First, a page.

It was in the cloakroom,
aged five, where I cried,
not wanting to be there,
tearful in that mote-strung light.
We were surrounded by the shed skins
of other children, labelled,
those hook-hung anoraks,
into registered obedience,
unto the vast common hall,
beam-vaulted, a Victorian school,
I now know this hind-sighted as I am.
It was almost a prayer-free church,
with a never-trod office
stuck high in the wall, accessed,
it appeared, by God’s stairway.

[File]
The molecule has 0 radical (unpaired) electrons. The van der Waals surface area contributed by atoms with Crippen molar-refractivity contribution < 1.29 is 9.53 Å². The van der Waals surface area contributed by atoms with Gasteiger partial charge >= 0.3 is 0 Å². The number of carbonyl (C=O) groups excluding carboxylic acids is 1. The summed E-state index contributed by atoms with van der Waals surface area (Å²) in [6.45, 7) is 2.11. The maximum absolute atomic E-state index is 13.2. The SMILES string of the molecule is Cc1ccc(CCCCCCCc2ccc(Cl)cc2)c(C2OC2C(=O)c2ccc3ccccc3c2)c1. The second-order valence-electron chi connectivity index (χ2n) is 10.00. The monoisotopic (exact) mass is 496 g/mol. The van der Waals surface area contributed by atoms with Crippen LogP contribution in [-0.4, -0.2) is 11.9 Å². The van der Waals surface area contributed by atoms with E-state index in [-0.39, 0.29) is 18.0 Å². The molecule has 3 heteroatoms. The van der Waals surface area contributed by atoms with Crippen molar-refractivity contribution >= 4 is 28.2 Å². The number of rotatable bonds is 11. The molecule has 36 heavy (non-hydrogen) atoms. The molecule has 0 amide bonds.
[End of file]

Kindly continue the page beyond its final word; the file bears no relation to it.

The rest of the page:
And off that open space
high window-fitted doors
invited shy glances into classes,
but were beyond my height.
Did I hold Dad’s hand as he walked
with me through low furniture?
It made him an even bigger giant
in my small space.
We were shown past crate-piled milk,
bottled, to be expertly straw-poked,
unless as I later learned,
the birds got there first:
Sun-warmed, a gloop of cream on top,
the sure-indicator but never off,
that first lesson
in my infant education.